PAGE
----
The Lesson, Cadwell Turnbull (Blackstone 978-1-5385-8464-4 $26.99, 272pp, hc) June 2019.
Although I could be wrong, I think The Lesson, Cadwell Turnbull’s debut novel, is an allegory for white interference in Black cultures, whether in Africa, America, or the Caribbean. I’m cautious of assigning this idea from inside my white skin, because I could be making a deeply insulting assumption. But if I am wrong, I’m listening to anyone who wants to explain what I’ve misunderstood – and anyway, it wouldn’t lessen my admiration for this remarkable book.
The Lesson is set in the Virgin Islands, mostly in the very near future, though there’s a long passage that flashes us back to the Maroon rebellions in 18th-century Jamaica (Google that if you don’t know about it; fascinating bit of history). It’s about an alien ship that lands in St. Thomas, and five years of rippling consequences following the landing. Mera, an “ambassador” from the alien Ynaa, is one of a large cast of third-person narrators. Some voices pervade the novel (Derrick, an idealistic young man who works for Mera), while others only speak once (Jammie, a marijuana grower with an alien girlfriend). The book is crowded with characters: Patrice, a local girl made good who fears the Ynaa; Jackson, her father; Shawn, a foolish, violent teenager; Harriet, Derrick’s grandmother; Lee, his sister; and so on. Every character has at least a few good moments, but the book starts to feel like a literary scrapyard toward its end, full of pieces of stories rather than a smooth narrative.
The story of the book is less an agile plot than it is a series of shifts in the lives of these characters. Key events occur, but how the characters absorb and react to these events makes the plot feel a little sparse. No matter. Turnbull’s writing is affecting and intelligent, dropping wisdom like cherry bombs: “The universe didn’t care about strength. It didn’t care about anything. Indifference looked like malice to creatures with something to lose.” Each character has a story, and each story has a winding path that leads him or her to a final, often brutal conclusion. The Lesson isn’t symmetrical or geometric, but messy, driven by decisions and relationships. That makes it much more human.
The trouble with allegories is how circumscribed by purpose they often feel. Nothing that doesn’t fit the allegory can go in the book. The Lesson does not have that problem; its events occur organically, and the book’s nature comes clear only gradually. The Ynaa, although they don’t mean any specific harm to the human race, unquestioningly react to any degree of aggression with extreme violence. It takes time for the reader to understand that Turnbull is writing about white people – that when the Ynaa tear arms off in response to being accidentally shoved, they are taking care of the uppity humans. Because Mera seeks to help so earnestly, and because she divides her loyalty (“unable to speak out against the Ynaa and unable to speak fully on behalf of the humans”), it takes time to understand Turnbull’s point about the uneasiness of middle ground between conflicting racial agendas. Because the aliens, who land in a ship shaped like a conch shell, seem to have a connection to island life, it takes time to appreciate Turnbull’s restraint, his purpose in limiting the story to an island colonized and exploited many times over. His intentions in linking the Maroon story to Mera’s long occupation of Earth become clear once the turnabout of violence begins to make sense. It all fits well without taxing the reader, and without squeezing the narrative in places it should spread out.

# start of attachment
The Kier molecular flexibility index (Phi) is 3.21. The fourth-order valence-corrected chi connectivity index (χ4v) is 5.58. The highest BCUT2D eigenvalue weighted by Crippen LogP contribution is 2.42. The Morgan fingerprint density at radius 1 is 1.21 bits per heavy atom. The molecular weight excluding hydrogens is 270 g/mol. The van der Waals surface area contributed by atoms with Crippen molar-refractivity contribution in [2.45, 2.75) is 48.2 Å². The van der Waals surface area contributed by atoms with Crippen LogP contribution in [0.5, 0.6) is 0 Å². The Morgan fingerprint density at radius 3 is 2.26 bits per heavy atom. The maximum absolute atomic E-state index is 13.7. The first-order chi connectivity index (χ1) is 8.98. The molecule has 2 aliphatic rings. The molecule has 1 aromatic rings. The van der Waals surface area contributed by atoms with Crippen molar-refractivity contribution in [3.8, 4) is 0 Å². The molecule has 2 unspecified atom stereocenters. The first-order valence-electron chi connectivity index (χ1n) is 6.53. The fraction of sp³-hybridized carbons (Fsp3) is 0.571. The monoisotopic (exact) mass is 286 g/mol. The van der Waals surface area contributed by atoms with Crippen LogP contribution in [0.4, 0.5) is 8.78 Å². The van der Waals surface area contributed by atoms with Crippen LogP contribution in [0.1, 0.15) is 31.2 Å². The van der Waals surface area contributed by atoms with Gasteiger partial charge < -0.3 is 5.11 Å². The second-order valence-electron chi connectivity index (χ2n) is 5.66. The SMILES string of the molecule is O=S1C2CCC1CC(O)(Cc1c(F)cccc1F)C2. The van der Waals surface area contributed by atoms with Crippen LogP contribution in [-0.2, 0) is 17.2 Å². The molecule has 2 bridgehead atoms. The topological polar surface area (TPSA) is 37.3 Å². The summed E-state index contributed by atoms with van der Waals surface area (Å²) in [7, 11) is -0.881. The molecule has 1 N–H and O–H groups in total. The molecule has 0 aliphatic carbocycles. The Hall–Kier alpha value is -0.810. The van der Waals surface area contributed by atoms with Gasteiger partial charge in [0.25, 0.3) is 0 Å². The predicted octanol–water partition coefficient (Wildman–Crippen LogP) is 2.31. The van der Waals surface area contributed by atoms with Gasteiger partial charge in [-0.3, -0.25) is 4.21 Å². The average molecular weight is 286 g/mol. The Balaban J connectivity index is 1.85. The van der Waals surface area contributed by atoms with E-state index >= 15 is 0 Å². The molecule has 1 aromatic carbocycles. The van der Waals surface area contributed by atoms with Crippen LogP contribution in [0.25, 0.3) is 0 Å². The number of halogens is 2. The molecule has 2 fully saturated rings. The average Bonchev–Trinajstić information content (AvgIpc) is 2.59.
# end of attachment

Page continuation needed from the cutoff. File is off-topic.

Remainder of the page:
In a simpler book, the Ynaa, because they are Othered, would stand in for black people, and would suffer persecution and casualties to form the allegory. But The Lesson works harder than that. Toward the end of the book, Shawn, grieving his brother, decides to murder one of the Ynaa. He observes her walking down the street: “He recognized the expression on her face… Tranquility. Not a care in the world. The Ynaa was certain that nothing could touch her. How wonderful it must be to float through the world with all that certainty, knowing that you could do anything and it wouldn’t come back to you. How wonderful it must be to feel safe.” These words take on heavy significance in our current world, not just in the speculative one Turnbull has invented. Plus, ultimately, the Ynaa’s mission translates to white greed for immortality, which may be the one consistent legacy white people have spread across the world.
In craft, The Lesson is hardly a perfect book. It has false starts (the opening makes it seem like a YA book), it juggles its many characters with less than ideal grace (Patrice, characterized inconsistently, has a convenient, low-stakes pregnancy), and its vague gestures to how the world beyond St. Thomas deals with the Ynaa’s existence are not enough to fully contexualize the event. But it’s a daring and thoughtful book, which is far better than a beautifully crafted snoozer. Moreover, it’s a book that presents racial issues and questions in a genuinely new way, which makes it a book that, I hope, will stand the test of time.
Katharine Coldiron is the author of Ceremonials (Kernpunkt Press), an SPD fiction bestseller. Her work as a book critic has appeared in The Washington Post, The Believer, The Guardian, and many other places. She lives in California and at kcoldiron.com.
This review and more like it in the June 2019 issue of Locus.
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